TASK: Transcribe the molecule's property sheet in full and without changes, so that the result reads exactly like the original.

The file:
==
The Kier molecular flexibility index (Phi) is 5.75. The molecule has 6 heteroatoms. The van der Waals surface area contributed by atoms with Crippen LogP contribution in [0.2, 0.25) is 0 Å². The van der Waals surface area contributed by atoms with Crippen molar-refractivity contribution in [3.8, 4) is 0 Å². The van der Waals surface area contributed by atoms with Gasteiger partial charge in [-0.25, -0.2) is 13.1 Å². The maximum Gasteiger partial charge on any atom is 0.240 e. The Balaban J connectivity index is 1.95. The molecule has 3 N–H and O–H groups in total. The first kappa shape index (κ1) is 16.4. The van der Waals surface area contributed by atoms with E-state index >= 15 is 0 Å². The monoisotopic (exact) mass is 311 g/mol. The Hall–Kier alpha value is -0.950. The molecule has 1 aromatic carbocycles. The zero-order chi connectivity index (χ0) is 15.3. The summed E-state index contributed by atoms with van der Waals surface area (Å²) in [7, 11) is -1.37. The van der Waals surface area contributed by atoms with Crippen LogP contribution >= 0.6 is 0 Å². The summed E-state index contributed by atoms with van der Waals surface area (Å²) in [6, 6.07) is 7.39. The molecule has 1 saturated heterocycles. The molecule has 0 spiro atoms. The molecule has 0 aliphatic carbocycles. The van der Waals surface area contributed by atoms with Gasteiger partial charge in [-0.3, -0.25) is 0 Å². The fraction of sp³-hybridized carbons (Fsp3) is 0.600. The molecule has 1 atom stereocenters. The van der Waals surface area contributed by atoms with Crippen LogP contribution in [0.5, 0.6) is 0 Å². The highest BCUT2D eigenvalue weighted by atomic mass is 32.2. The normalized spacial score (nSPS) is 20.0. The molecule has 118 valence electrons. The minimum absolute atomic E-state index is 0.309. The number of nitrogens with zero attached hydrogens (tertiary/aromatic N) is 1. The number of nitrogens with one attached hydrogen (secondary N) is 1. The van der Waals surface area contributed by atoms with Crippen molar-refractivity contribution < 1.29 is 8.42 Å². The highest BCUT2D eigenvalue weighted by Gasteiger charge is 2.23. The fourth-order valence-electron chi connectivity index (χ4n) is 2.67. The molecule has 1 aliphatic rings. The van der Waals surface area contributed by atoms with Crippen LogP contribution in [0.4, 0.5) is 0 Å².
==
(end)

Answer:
The Kier molecular flexibility index (Phi) is 5.75. The molecule has 6 heteroatoms. The van der Waals surface area contributed by atoms with Crippen LogP contribution in [0.2, 0.25) is 0 Å². The van der Waals surface area contributed by atoms with Crippen molar-refractivity contribution in [3.8, 4) is 0 Å². The van der Waals surface area contributed by atoms with Gasteiger partial charge in [-0.25, -0.2) is 13.1 Å². The maximum Gasteiger partial charge on any atom is 0.240 e. The Balaban J connectivity index is 1.95. The molecule has 3 N–H and O–H groups in total. The first kappa shape index (κ1) is 16.4. The van der Waals surface area contributed by atoms with E-state index >= 15 is 0 Å². The monoisotopic (exact) mass is 311 g/mol. The Hall–Kier alpha value is -0.950. The molecule has 1 aromatic carbocycles. The zero-order chi connectivity index (χ0) is 15.3. The summed E-state index contributed by atoms with van der Waals surface area (Å²) in [7, 11) is -1.37. The van der Waals surface area contributed by atoms with Crippen LogP contribution >= 0.6 is 0 Å². The summed E-state index contributed by atoms with van der Waals surface area (Å²) in [6, 6.07) is 7.39. The molecule has 1 saturated heterocycles. The molecule has 0 spiro atoms. The molecule has 0 aliphatic carbocycles. The van der Waals surface area contributed by atoms with Gasteiger partial charge in [-0.3, -0.25) is 0 Å². The fraction of sp³-hybridized carbons (Fsp3) is 0.600. The molecule has 1 atom stereocenters. The van der Waals surface area contributed by atoms with Crippen LogP contribution in [0.5, 0.6) is 0 Å². The highest BCUT2D eigenvalue weighted by atomic mass is 32.2. The normalized spacial score (nSPS) is 20.0. The molecule has 118 valence electrons. The minimum absolute atomic E-state index is 0.309. The number of nitrogens with zero attached hydrogens (tertiary/aromatic N) is 1. The number of nitrogens with one attached hydrogen (secondary N) is 1. The van der Waals surface area contributed by atoms with Crippen molar-refractivity contribution < 1.29 is 8.42 Å². The highest BCUT2D eigenvalue weighted by Gasteiger charge is 2.23. The fourth-order valence-electron chi connectivity index (χ4n) is 2.67. The molecule has 1 aliphatic rings. The van der Waals surface area contributed by atoms with Crippen LogP contribution in [0.4, 0.5) is 0 Å².